TV GRPs: You've Had Good Run, But It's Time For New Currency

TV has drastically evolved over the past 15 years now that viewers have more choices than ever, with hundreds of channels offered by cable providers, online video, streaming services, on-demand viewing and DVRs — all delivered via connected devices like smart TVs, tablets and smartphones.  

TV advertisers have been buying media the same way for over 50 years, but now they have to make sense of the new landscape.  That means TV advertising measurement needs to catch up to the new landscape, too.

On one hand, TV advertising’s greatest power — the ability to reach mass audiences — has been diminished by fragmented viewing.  But on the other hand, the proliferation of connected devices has turned TV into a two-way medium.  Now viewers can see an ad and be influenced to immediately respond via a digital channel.  

So why are TV advertisers still only using gross rating points (GRPs) and target rating points (TRPs) to measure success based on reach and frequency alone?  They need a new metric or currency that measures business outcomes based on TV advertising’s ability to efficiently drive a response.

GRP and TRP: A Measure of Delivery, Not Efficiency

GRPs and TRPs are not measures of TV advertising’s efficiency in bringing more brand equity, conversions or revenue. Instead, they’re a measure of its ability to deliver impressions against an audience.  But TV buyers have been using these metrics for decades as proxies because there was no alternative up until now.

The traditional TV buying process forces buyers to lock into deals a year in advance during the upfronts.  As a result, buyers have been using these metrics to gauge their buys’ ability to deliver against an audience.  As long as the network delivers as promised, the advertiser, agency and network are content because they all measure success against the GRP rather than a true measure of efficiency.

Digital buyers look at this process and shake their heads.  They would never accept the idea of locking the majority of their budget into restricted deals a year in advance, or solely measuring success based on how many impressions or clicks delivered.  Instead, they have the freedom to constantly shift budget at a tactical level, and they use efficiency metrics tied to business outcomes, such as ROI or cost per acquisition (CPA) to guide their optimization decisions.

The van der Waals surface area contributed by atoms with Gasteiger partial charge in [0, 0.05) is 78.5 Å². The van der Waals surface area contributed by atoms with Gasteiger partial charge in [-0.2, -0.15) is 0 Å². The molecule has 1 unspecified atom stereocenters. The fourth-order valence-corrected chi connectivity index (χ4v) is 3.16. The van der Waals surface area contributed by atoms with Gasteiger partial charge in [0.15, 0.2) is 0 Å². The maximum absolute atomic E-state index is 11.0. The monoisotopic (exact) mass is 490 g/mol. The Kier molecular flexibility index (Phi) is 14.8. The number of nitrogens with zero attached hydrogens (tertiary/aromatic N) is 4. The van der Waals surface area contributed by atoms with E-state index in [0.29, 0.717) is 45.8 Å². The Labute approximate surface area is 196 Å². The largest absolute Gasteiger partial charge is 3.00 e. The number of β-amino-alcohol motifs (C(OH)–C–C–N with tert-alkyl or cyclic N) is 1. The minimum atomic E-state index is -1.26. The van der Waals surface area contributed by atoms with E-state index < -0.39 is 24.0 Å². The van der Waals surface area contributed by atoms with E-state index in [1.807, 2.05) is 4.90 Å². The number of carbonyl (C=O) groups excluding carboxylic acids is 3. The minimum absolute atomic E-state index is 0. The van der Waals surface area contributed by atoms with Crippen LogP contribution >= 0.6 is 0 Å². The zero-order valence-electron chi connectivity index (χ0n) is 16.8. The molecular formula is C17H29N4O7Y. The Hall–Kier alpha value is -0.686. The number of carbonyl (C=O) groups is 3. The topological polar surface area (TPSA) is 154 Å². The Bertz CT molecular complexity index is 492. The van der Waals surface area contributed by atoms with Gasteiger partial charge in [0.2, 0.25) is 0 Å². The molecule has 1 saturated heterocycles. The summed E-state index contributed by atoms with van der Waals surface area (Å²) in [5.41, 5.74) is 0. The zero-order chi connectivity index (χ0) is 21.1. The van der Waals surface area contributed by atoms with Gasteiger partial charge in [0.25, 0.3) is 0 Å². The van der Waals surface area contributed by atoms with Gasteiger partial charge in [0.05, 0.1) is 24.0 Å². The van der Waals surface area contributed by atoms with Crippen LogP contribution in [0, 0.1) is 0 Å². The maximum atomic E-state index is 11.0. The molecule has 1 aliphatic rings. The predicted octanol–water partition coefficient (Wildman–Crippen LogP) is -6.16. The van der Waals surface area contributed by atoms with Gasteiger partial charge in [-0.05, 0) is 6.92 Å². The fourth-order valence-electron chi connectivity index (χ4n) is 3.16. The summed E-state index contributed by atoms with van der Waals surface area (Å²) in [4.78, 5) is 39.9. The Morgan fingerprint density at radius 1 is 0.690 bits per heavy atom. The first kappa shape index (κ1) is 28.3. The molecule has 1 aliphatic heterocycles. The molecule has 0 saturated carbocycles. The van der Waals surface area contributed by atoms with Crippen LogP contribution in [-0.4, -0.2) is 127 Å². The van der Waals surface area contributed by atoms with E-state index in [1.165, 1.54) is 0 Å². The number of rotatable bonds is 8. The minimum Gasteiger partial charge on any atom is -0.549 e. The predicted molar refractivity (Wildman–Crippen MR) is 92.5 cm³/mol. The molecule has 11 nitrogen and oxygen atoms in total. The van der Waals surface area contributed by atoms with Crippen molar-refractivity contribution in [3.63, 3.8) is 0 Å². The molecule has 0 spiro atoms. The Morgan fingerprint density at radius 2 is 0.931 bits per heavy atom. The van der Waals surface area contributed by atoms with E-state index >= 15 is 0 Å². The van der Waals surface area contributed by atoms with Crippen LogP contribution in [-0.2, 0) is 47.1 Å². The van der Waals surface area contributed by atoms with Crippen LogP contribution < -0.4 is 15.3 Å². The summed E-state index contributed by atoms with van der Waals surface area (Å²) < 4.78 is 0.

Now that TV buyers have the means to measure the efficiency of their buys, why do so many still rely on outdated metrics like GRPs and TRPs?  Adoption of a new currency or metric is needed.

The Future of TV Measurement is Now

Marketers that embrace the new world of TV advertising and measurement think very differently.  With the advent of programmatic TV, advertisers can now buy inventory on shorter notice, and they can buy based on an efficiency metric.  In this case, efficiency measures the value of every single TV ad that runs, enabling marketers to understand how much revenue, how many conversions, and how much brand engagement each ad drives, and at what cost.

Even though large portions of marketers’ TV buys are still locked in upfront deals, there are ways to make adjustments to improve advertising effectiveness.  For example, TV buyers can work with their networks to shift impressions into the programs, dayparts, days of week, spot lengths and pod position that drive the most efficient CPA.  Or they can make adjustments to the creative rotation for a given network, depending on which creatives perform best.  But in order to make these types of adjustments, marketers must use a new TV measurement methodology, as well as a metric that demonstrates TV efficiency at a tactical level.

16 comments about "TV GRPs: You've Had Good Run, But It's Time For New Currency".
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  1. Ed Papazian from Media Dynamics Inc, August 10, 2016 at 1:06 p.m.